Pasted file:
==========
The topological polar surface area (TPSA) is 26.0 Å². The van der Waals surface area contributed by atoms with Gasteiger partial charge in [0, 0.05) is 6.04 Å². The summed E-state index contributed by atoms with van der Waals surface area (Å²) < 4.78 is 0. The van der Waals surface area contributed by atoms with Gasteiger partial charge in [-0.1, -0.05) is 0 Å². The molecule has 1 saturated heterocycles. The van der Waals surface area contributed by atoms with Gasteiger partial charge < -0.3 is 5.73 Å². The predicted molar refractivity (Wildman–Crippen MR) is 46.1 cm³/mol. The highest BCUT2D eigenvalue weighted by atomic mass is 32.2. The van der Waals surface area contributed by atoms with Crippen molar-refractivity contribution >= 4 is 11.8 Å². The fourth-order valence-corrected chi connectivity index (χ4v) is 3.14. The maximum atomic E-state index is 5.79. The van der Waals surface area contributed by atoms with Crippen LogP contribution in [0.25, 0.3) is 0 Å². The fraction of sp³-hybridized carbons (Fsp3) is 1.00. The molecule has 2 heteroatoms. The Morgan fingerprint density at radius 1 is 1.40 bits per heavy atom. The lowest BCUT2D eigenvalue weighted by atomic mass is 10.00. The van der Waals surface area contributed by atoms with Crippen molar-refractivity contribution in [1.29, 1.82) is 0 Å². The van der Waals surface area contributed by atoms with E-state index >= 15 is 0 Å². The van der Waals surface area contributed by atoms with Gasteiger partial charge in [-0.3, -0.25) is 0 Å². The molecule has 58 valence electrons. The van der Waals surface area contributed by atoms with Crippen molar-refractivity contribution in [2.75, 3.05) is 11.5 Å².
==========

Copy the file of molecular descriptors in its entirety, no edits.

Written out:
The topological polar surface area (TPSA) is 26.0 Å². The van der Waals surface area contributed by atoms with Gasteiger partial charge in [0, 0.05) is 6.04 Å². The summed E-state index contributed by atoms with van der Waals surface area (Å²) < 4.78 is 0. The van der Waals surface area contributed by atoms with Gasteiger partial charge in [-0.1, -0.05) is 0 Å². The molecule has 1 saturated heterocycles. The van der Waals surface area contributed by atoms with Gasteiger partial charge < -0.3 is 5.73 Å². The predicted molar refractivity (Wildman–Crippen MR) is 46.1 cm³/mol. The highest BCUT2D eigenvalue weighted by atomic mass is 32.2. The van der Waals surface area contributed by atoms with Crippen molar-refractivity contribution >= 4 is 11.8 Å². The fourth-order valence-corrected chi connectivity index (χ4v) is 3.14. The maximum atomic E-state index is 5.79. The van der Waals surface area contributed by atoms with Crippen LogP contribution in [0.25, 0.3) is 0 Å². The fraction of sp³-hybridized carbons (Fsp3) is 1.00. The molecule has 2 heteroatoms. The Morgan fingerprint density at radius 1 is 1.40 bits per heavy atom. The lowest BCUT2D eigenvalue weighted by atomic mass is 10.00. The van der Waals surface area contributed by atoms with Crippen molar-refractivity contribution in [1.29, 1.82) is 0 Å². The van der Waals surface area contributed by atoms with E-state index >= 15 is 0 Å². The van der Waals surface area contributed by atoms with Gasteiger partial charge in [-0.3, -0.25) is 0 Å². The molecule has 58 valence electrons. The van der Waals surface area contributed by atoms with Crippen molar-refractivity contribution in [2.75, 3.05) is 11.5 Å².